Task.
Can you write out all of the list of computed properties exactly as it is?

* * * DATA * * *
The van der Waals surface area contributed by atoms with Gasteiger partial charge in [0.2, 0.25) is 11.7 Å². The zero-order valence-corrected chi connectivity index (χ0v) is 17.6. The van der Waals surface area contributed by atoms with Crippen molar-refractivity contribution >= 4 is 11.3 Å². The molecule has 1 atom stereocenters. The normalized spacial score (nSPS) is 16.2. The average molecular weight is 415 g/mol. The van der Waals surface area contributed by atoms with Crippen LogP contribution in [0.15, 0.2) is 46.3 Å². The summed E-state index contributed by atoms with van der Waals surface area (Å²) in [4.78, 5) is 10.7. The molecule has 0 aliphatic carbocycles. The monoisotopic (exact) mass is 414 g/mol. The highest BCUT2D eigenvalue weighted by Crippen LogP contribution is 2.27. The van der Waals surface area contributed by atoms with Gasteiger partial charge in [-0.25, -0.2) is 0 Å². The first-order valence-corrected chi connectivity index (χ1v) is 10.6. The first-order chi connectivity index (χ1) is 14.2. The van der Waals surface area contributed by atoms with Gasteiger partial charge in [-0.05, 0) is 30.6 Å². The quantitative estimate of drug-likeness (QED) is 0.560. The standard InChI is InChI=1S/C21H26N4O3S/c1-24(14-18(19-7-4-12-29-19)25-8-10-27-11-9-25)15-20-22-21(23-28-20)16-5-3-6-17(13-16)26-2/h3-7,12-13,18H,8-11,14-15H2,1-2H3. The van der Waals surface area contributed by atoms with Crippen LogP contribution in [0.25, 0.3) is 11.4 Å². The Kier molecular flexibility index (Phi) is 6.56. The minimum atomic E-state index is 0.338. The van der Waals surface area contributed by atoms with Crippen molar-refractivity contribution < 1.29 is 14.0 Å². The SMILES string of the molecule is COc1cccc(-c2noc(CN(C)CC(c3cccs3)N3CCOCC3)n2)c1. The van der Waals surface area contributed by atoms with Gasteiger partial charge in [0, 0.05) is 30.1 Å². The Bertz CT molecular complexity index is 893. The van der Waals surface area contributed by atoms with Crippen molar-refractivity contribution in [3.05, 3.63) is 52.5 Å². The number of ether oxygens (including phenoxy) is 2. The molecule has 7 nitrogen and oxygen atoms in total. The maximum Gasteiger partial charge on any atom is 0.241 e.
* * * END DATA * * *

The van der Waals surface area contributed by atoms with Gasteiger partial charge in [0.2, 0.25) is 11.7 Å². The zero-order valence-corrected chi connectivity index (χ0v) is 17.6. The van der Waals surface area contributed by atoms with Crippen molar-refractivity contribution >= 4 is 11.3 Å². The molecule has 1 atom stereocenters. The normalized spacial score (nSPS) is 16.2. The average molecular weight is 415 g/mol. The van der Waals surface area contributed by atoms with Crippen LogP contribution in [0.15, 0.2) is 46.3 Å². The summed E-state index contributed by atoms with van der Waals surface area (Å²) in [4.78, 5) is 10.7. The molecule has 0 aliphatic carbocycles. The monoisotopic (exact) mass is 414 g/mol. The highest BCUT2D eigenvalue weighted by Crippen LogP contribution is 2.27. The van der Waals surface area contributed by atoms with Gasteiger partial charge in [-0.25, -0.2) is 0 Å². The first-order valence-corrected chi connectivity index (χ1v) is 10.6. The first-order chi connectivity index (χ1) is 14.2. The van der Waals surface area contributed by atoms with Gasteiger partial charge in [-0.05, 0) is 30.6 Å². The quantitative estimate of drug-likeness (QED) is 0.560. The standard InChI is InChI=1S/C21H26N4O3S/c1-24(14-18(19-7-4-12-29-19)25-8-10-27-11-9-25)15-20-22-21(23-28-20)16-5-3-6-17(13-16)26-2/h3-7,12-13,18H,8-11,14-15H2,1-2H3. The van der Waals surface area contributed by atoms with Crippen LogP contribution in [0.25, 0.3) is 11.4 Å². The Kier molecular flexibility index (Phi) is 6.56. The minimum atomic E-state index is 0.338. The van der Waals surface area contributed by atoms with Crippen molar-refractivity contribution < 1.29 is 14.0 Å². The SMILES string of the molecule is COc1cccc(-c2noc(CN(C)CC(c3cccs3)N3CCOCC3)n2)c1. The van der Waals surface area contributed by atoms with Gasteiger partial charge in [0, 0.05) is 30.1 Å². The Bertz CT molecular complexity index is 893. The van der Waals surface area contributed by atoms with Crippen molar-refractivity contribution in [3.05, 3.63) is 52.5 Å². The number of ether oxygens (including phenoxy) is 2. The molecule has 7 nitrogen and oxygen atoms in total. The maximum Gasteiger partial charge on any atom is 0.241 e.